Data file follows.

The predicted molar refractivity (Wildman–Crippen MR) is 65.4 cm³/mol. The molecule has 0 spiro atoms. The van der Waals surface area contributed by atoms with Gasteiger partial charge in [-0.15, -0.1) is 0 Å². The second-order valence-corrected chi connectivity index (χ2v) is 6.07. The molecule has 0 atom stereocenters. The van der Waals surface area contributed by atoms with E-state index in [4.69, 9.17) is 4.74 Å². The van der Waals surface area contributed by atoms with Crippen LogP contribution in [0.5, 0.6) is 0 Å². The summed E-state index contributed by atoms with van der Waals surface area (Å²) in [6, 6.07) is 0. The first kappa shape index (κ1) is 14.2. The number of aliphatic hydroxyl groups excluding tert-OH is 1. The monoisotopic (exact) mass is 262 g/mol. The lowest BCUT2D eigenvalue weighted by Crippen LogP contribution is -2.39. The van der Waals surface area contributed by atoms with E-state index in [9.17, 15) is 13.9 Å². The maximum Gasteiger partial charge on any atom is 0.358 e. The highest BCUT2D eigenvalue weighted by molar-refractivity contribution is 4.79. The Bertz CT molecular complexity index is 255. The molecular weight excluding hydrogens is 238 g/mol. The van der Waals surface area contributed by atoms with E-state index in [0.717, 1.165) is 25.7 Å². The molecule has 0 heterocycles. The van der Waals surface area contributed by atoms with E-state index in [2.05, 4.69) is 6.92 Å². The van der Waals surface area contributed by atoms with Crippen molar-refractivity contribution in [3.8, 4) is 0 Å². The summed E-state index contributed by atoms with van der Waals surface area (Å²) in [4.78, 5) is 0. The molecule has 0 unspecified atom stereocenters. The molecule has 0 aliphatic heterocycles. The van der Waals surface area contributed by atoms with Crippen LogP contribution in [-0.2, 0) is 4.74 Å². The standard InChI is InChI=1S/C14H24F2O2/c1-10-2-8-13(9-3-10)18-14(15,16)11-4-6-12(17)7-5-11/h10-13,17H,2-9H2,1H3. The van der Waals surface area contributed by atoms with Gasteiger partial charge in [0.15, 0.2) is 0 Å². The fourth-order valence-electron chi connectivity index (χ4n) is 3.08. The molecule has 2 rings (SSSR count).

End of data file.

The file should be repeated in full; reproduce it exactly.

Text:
The predicted molar refractivity (Wildman–Crippen MR) is 65.4 cm³/mol. The molecule has 0 spiro atoms. The van der Waals surface area contributed by atoms with Gasteiger partial charge in [-0.15, -0.1) is 0 Å². The second-order valence-corrected chi connectivity index (χ2v) is 6.07. The molecule has 0 atom stereocenters. The van der Waals surface area contributed by atoms with E-state index in [4.69, 9.17) is 4.74 Å². The van der Waals surface area contributed by atoms with Crippen LogP contribution in [0.5, 0.6) is 0 Å². The summed E-state index contributed by atoms with van der Waals surface area (Å²) in [6, 6.07) is 0. The first kappa shape index (κ1) is 14.2. The number of aliphatic hydroxyl groups excluding tert-OH is 1. The monoisotopic (exact) mass is 262 g/mol. The lowest BCUT2D eigenvalue weighted by Crippen LogP contribution is -2.39. The van der Waals surface area contributed by atoms with E-state index in [9.17, 15) is 13.9 Å². The maximum Gasteiger partial charge on any atom is 0.358 e. The highest BCUT2D eigenvalue weighted by molar-refractivity contribution is 4.79. The Bertz CT molecular complexity index is 255. The molecular weight excluding hydrogens is 238 g/mol. The van der Waals surface area contributed by atoms with E-state index in [0.717, 1.165) is 25.7 Å². The molecule has 0 heterocycles. The van der Waals surface area contributed by atoms with E-state index in [2.05, 4.69) is 6.92 Å². The van der Waals surface area contributed by atoms with Crippen molar-refractivity contribution in [3.8, 4) is 0 Å². The summed E-state index contributed by atoms with van der Waals surface area (Å²) in [4.78, 5) is 0. The molecule has 0 unspecified atom stereocenters. The molecule has 0 aliphatic heterocycles. The van der Waals surface area contributed by atoms with Crippen LogP contribution in [-0.2, 0) is 4.74 Å². The standard InChI is InChI=1S/C14H24F2O2/c1-10-2-8-13(9-3-10)18-14(15,16)11-4-6-12(17)7-5-11/h10-13,17H,2-9H2,1H3. The van der Waals surface area contributed by atoms with Gasteiger partial charge in [0.15, 0.2) is 0 Å². The fourth-order valence-electron chi connectivity index (χ4n) is 3.08. The molecule has 2 rings (SSSR count).